Since Canada first introduced modest paid parental leave benefits more than 50 years ago, the program has improved dramatically.

When maternity benefits were first introduced by the federal government in 1971 under what was then called unemployment insurance, mothers had to prove they had been paid to work at least 10 weeks before conception.

By contrast, eligible applicants today can choose to receive either 12 months (standard) or 18 months (extended) of paid leave with as much as 33 to 55 per cent of the individual’s paid salary toa maximum of $401 to $668 per week.

This program exists across Canada outside Quebec through employment insurance (EI). In Quebec, a parallel benefits plan is administered through the Quebec Parental Insurance Program (QPIP).

But, despite multiple reforms over the decades, Canada’s maternity and parental leave program ranks among the least generous in wage replacement rates out of the 38 OECD countries.

With a housing crisis and the overall increased cost of living, new parents are faced with growing financial pressures. Add to this the fact that benefits offered through EI have not kept up with inflation.

There is an ongoing debate over whether increasing benefits may disincentivize participation in the workforce. Research into the impact of programs administered in Quebec shows that providing complementary benefits, such as affordable child care, could mitigate this effect, particularly among less advantaged parents.

If Canada were to improve benefits, the funding mechanism used would be crucial. If payouts increase while the number of contributors to EI decreases, it could strain the government’s fiscal position, possibly leading to cuts or reallocations in other areas of government spending.

Alternatively, to compensate for the decrease in contributors, it could result in higher premiums for both employers and employees.

It would also make it difficult to increase parental and maternity leave benefits without impacting other EI benefits that are part of the current system.

The way benefits are currently administered by the EI program disproportionately impacts lower-income households. Almost one-third of all Canadian mothers outside Québec do not receive paid maternity or parental benefits, due to factors such as restrictive eligibility criteria. These include the requirement of 600 employment hours in the year before conception.

Applicants such as single mothers, freelancers, adolescent parents and other members of the workforce who fall under a lower-income threshold (typically earning between $25,000 to $43,000 per year) could also face ineligibility or other negative impacts.

For example, consider a single mother who works as a freelance graphic designer. Because she has irregular work hours and fluctuating income, meeting the current eligibility criteria for maternity benefits becomes difficult, if not impossible.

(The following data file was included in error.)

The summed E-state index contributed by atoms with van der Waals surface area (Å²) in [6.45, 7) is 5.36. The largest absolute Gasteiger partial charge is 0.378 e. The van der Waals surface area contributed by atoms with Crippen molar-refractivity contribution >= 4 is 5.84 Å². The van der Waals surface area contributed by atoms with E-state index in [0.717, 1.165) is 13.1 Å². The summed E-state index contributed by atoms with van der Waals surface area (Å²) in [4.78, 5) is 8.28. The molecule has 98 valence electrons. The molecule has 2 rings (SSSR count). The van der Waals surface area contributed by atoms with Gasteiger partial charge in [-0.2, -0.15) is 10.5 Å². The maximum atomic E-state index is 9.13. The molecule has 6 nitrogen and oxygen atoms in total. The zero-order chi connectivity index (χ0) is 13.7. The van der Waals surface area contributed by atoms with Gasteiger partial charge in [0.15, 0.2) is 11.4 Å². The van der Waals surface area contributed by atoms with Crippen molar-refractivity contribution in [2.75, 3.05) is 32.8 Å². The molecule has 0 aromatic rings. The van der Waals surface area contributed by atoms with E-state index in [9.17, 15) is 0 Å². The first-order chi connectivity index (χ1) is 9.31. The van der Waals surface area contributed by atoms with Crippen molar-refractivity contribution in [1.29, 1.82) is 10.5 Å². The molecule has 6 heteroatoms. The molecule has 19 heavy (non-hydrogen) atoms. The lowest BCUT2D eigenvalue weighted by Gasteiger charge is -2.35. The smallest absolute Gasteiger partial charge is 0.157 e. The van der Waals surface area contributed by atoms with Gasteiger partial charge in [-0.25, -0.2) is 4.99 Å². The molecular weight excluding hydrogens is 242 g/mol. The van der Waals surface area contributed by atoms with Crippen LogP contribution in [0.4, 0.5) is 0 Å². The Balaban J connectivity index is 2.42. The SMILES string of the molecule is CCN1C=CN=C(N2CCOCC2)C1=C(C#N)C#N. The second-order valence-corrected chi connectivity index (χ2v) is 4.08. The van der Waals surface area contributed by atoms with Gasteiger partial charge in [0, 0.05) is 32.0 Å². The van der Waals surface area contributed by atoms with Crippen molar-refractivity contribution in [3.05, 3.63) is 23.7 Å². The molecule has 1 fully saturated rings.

Under the current system, were she to have a second child, she could find herself without any form of paid leave to care for her newborn, triggering immense financial strain and a struggle to cover basic necessities such as rent and groceries.

Across Canada, a variety of individuals including single parents, freelancers and those with lower incomes are disproportionately affected by the current system’s rigid requirements.

Deeper issues in the EI system

A number of challenges in the way parental leave is managed under the EI system need to be rectified if outcomes are to improve in the future.

The first issue lies in creating a false sense of choice, particularly for new mothers who require longer leaves. Since the introduction of extended parental leave in 2017, findings revealed that those who opted for extended parental benefits were more likely to be high-income earners personally, have higher family income, had a partner, worked in large organizations and/or received a top-up which exists in the public sector and some private companies.

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Just 15 per cent of beneficiaries opted for the extended plan. The reason for this is simple: most Canadians, particularly those with lower incomes, find it too challenging or impossible to make ends meet on the current benefit.

This leads many to return to work early. In addition, they are susceptible to steep penalties at work reinforcing gender-based bias despite protections under the Canada Labour Code.

Secondly, the current system fails to provide parental leave benefits in conjunction with unemployment benefits. Former Liberal employment minister Carla Qualtrough acknowledges that the inability to “stack” employment insurance and parental leave benefits into one claim creates an equity issue in the system, particularly for new mothers.

While a rate increase could address some short-term issues, it would fail to address larger, systemic problems of equity. Increasing benefits without considering a structural overhaul risks exacerbating these issues. Rather, removing parental benefits from the EI system and making it its own federal program is an opportunity to make the distribution of benefits fair, predictable and equitable.

Access to appropriate public support is a key component of economic well-being. Parental benefits have consequences not only for work-family balance, but also for labour market dynamics, gender equality and overall productivity.

Providing equitable access to these programs is not only a matter of individual entitlement but a cornerstone of sustainable economic growth and prosperity for society as a whole.

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Sharon Sa is a master of public policy candidate at Simon Fraser University. Her main policy interests are social policy, public health, and climate and environmental policy.

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